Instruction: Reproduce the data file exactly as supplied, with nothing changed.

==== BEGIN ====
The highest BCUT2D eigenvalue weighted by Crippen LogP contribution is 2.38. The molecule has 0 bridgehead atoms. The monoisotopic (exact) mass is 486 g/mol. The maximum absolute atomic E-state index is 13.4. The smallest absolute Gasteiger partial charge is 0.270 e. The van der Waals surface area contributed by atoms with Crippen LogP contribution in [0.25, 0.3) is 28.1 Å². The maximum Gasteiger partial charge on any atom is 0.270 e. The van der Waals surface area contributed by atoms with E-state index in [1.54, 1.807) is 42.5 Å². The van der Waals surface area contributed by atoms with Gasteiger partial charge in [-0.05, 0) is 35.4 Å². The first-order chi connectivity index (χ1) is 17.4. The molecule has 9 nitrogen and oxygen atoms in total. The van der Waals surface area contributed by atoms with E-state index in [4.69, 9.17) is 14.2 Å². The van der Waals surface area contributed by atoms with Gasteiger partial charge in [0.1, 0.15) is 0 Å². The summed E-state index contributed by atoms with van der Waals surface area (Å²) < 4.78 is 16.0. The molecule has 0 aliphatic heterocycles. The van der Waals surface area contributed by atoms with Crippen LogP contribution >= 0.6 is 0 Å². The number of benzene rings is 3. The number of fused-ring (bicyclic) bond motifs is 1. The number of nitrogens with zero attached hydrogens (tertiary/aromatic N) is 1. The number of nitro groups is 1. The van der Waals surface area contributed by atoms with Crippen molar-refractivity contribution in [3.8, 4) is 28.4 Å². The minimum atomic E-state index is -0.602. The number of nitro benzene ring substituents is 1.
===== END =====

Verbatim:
The highest BCUT2D eigenvalue weighted by Crippen LogP contribution is 2.38. The molecule has 0 bridgehead atoms. The monoisotopic (exact) mass is 486 g/mol. The maximum absolute atomic E-state index is 13.4. The smallest absolute Gasteiger partial charge is 0.270 e. The van der Waals surface area contributed by atoms with Crippen LogP contribution in [0.25, 0.3) is 28.1 Å². The maximum Gasteiger partial charge on any atom is 0.270 e. The van der Waals surface area contributed by atoms with E-state index in [1.54, 1.807) is 42.5 Å². The van der Waals surface area contributed by atoms with Gasteiger partial charge in [-0.05, 0) is 35.4 Å². The first-order chi connectivity index (χ1) is 17.4. The molecule has 9 nitrogen and oxygen atoms in total. The van der Waals surface area contributed by atoms with E-state index in [4.69, 9.17) is 14.2 Å². The van der Waals surface area contributed by atoms with Gasteiger partial charge in [0.1, 0.15) is 0 Å². The summed E-state index contributed by atoms with van der Waals surface area (Å²) < 4.78 is 16.0. The molecule has 0 aliphatic heterocycles. The van der Waals surface area contributed by atoms with Crippen LogP contribution >= 0.6 is 0 Å². The number of benzene rings is 3. The number of fused-ring (bicyclic) bond motifs is 1. The number of nitrogens with zero attached hydrogens (tertiary/aromatic N) is 1. The number of nitro groups is 1. The van der Waals surface area contributed by atoms with Crippen molar-refractivity contribution in [3.8, 4) is 28.4 Å². The minimum atomic E-state index is -0.602. The number of nitro benzene ring substituents is 1.